Greg Lake tribute: What a Lucky Man he was
Today we learned that a second member of ELP has passed away
Greg Lake was primarily a bass guitarist and a vocalist. His career saw him play for two of the biggest names in prog rock history, and to record one of the best loved Christmas songs of all time.
When Robert Fripp formed King Crimson, he recruited Greg Lake to the line-up. The two musicians had been at school together, and it was this lineup that recorded In the Court of the Crimson King in 1969. Not only was this one of the genre-defining progressive rock albums, it also carried one of the most iconic album covers of the genre.
Although King Crimson went on to greater success, and indeed are still performing, Greg left them a year later to form Emerson, Lake and Palmer with Keith Emerson and Carl Palmer.
ELP’s first album contained what would become Greg Lake’s signature tune – Lucky Man. It was a song he wrote when he was 12 years old and knew only four guitar chords. Greg would later recount how the band rejected it at first, and even after work in the studio, Keith still hated the track. Keith added a Moog synth solo at the end of the song which he made up on the spur of the moment. It sounded like random notes, but somehow it worked and subsequent attempts to improve the solo just weren’t as good!
ELP became as big as King Crimson, and played massive stadium dates in the mid-1970s, achieving a hit record with Copeland’s Fanfare for the Common Man in 1977. However progressive rock was coming to the end of its golden years. Some bands, like Genesis and Yes became more mainstream and enjoying success in the singles chart. But ELP stopped recording in 1979.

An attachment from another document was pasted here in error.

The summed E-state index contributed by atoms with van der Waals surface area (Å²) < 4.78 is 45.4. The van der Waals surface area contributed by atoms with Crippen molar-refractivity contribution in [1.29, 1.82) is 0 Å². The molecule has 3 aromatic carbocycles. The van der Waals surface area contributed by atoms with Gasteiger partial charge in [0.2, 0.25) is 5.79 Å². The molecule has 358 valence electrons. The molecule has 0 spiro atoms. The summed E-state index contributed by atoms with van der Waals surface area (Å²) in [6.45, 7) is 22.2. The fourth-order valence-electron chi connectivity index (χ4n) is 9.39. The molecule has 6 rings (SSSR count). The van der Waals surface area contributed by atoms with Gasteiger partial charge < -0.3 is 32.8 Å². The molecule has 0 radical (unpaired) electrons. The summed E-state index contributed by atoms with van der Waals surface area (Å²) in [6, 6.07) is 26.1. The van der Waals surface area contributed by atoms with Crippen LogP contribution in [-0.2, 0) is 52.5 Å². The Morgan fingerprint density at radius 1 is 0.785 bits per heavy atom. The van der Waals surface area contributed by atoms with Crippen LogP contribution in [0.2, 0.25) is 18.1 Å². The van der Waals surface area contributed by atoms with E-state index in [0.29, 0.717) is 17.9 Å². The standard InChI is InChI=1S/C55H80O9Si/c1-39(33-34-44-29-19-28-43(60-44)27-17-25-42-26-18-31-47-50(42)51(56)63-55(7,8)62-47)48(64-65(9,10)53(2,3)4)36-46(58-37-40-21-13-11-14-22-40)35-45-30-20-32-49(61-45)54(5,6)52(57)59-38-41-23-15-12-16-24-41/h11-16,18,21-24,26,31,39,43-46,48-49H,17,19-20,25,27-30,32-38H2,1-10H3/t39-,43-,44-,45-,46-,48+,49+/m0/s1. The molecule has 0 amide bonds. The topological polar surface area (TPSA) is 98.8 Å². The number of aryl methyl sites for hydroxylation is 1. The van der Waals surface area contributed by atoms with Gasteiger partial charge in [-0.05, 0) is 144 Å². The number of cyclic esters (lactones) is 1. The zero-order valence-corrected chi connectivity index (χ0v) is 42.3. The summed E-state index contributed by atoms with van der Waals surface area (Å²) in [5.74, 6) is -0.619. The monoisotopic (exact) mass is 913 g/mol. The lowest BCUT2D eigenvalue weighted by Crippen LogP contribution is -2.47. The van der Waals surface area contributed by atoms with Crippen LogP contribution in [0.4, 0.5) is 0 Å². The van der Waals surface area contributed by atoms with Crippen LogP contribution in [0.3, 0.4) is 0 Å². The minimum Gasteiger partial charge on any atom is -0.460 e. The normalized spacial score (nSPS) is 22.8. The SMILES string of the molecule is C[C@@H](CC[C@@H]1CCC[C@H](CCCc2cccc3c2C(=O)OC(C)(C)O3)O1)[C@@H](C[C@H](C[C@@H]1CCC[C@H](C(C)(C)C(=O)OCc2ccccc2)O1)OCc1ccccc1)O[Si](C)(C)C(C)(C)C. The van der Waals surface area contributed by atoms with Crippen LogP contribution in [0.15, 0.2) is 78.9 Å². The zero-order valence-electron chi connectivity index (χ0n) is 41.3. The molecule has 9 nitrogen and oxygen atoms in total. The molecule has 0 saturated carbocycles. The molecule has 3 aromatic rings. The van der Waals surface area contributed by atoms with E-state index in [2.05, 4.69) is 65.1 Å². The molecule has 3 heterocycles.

I believe in Father Christmas
While with ELP, Greg Lake composed and recorded I Believe in Father Christmas. It reached number 2 in December 1975, when Queen’s Bohemian Rhapsody was number one, making it 1-2 for rock acts. Greg explains in the video below how the inspiration came from the Christmas Song Jingle Bells, which he and producer Pete Sinfield (formerly King Crimson’s songwriter) turned into their very own masterpiece.
Greg Lake joined a re-formed ELP for a one-off show in 2010. Although Greg said during his Songs of a Lifetime tour in 2012/13 that “…if Keith and Carl were up for it again, I’ll do it…”, Carl reflected that a reunion was unlikely, because their show wasn’t to the standard that I liked and I didn’t think it sounded that good.
During the Songs of a Lifetime tour, Greg played songs from his years at King Crimson, ELP and his solo work as well as songs from other performers who influenced him. He said he disliked the term “prog rock”, rather preferring to call what he does “progressive music”, which he distinguishes from rock music by it being influenced by European classical and folk music rather than US country, blues and rock’n’roll. He also had little patience for unusual time signatures, much loved by his ELP band mates.
What a Lucky Man he was?
That’s really only something that can be said after death. In fact the song is about a man who had everything then died in war. Greg Lake recorded not only the seminal King Crimson album but also the entire ELP catalogue. Few can claim to have been in more than one top progressive (rock) band and to have the talent required to go with that. On the other hand, cancer is very much a lottery and Greg was not lucky to have succumbed to that awful condition.
Greg Lake died of cancer on 7 December 2016.